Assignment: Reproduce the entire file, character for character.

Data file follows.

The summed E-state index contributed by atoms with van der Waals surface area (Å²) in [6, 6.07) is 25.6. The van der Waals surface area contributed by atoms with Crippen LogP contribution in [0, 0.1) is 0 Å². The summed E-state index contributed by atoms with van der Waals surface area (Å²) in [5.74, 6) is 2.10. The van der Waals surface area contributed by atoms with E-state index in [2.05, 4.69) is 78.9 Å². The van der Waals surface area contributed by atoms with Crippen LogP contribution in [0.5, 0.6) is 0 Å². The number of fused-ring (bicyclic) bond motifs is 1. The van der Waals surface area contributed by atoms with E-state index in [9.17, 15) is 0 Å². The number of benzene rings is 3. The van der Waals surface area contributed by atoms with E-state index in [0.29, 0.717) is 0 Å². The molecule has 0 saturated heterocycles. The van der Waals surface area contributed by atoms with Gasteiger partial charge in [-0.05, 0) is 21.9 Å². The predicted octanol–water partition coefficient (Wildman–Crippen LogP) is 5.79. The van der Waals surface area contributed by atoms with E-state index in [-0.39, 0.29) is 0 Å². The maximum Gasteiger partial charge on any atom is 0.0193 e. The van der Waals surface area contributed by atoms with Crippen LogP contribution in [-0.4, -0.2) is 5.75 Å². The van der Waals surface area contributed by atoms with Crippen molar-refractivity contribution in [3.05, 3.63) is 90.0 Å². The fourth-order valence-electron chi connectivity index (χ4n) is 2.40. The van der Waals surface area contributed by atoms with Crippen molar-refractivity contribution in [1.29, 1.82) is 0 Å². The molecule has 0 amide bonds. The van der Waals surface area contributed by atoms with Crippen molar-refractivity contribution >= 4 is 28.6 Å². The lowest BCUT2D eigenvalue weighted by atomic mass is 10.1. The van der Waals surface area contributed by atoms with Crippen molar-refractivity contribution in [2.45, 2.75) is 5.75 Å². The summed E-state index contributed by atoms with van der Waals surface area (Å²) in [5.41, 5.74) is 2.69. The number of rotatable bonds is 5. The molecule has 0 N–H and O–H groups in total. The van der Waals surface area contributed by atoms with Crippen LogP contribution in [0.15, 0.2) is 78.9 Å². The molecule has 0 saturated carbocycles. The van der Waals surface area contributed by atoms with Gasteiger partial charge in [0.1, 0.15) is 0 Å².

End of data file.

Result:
The summed E-state index contributed by atoms with van der Waals surface area (Å²) in [6, 6.07) is 25.6. The van der Waals surface area contributed by atoms with Crippen LogP contribution in [0, 0.1) is 0 Å². The summed E-state index contributed by atoms with van der Waals surface area (Å²) in [5.74, 6) is 2.10. The van der Waals surface area contributed by atoms with E-state index in [2.05, 4.69) is 78.9 Å². The van der Waals surface area contributed by atoms with Crippen LogP contribution in [0.5, 0.6) is 0 Å². The number of fused-ring (bicyclic) bond motifs is 1. The van der Waals surface area contributed by atoms with E-state index in [9.17, 15) is 0 Å². The number of benzene rings is 3. The van der Waals surface area contributed by atoms with E-state index in [0.29, 0.717) is 0 Å². The molecule has 0 saturated heterocycles. The van der Waals surface area contributed by atoms with Gasteiger partial charge in [-0.05, 0) is 21.9 Å². The predicted octanol–water partition coefficient (Wildman–Crippen LogP) is 5.79. The van der Waals surface area contributed by atoms with E-state index in [-0.39, 0.29) is 0 Å². The maximum Gasteiger partial charge on any atom is 0.0193 e. The van der Waals surface area contributed by atoms with Crippen LogP contribution in [-0.4, -0.2) is 5.75 Å². The van der Waals surface area contributed by atoms with Crippen molar-refractivity contribution in [3.05, 3.63) is 90.0 Å². The fourth-order valence-electron chi connectivity index (χ4n) is 2.40. The van der Waals surface area contributed by atoms with Crippen molar-refractivity contribution in [1.29, 1.82) is 0 Å². The molecule has 0 amide bonds. The van der Waals surface area contributed by atoms with Crippen molar-refractivity contribution >= 4 is 28.6 Å². The lowest BCUT2D eigenvalue weighted by atomic mass is 10.1. The van der Waals surface area contributed by atoms with Crippen molar-refractivity contribution in [2.45, 2.75) is 5.75 Å². The summed E-state index contributed by atoms with van der Waals surface area (Å²) in [5.41, 5.74) is 2.69. The number of rotatable bonds is 5. The molecule has 0 N–H and O–H groups in total. The van der Waals surface area contributed by atoms with Crippen LogP contribution in [0.15, 0.2) is 78.9 Å². The molecule has 0 saturated carbocycles. The van der Waals surface area contributed by atoms with Gasteiger partial charge in [0.1, 0.15) is 0 Å².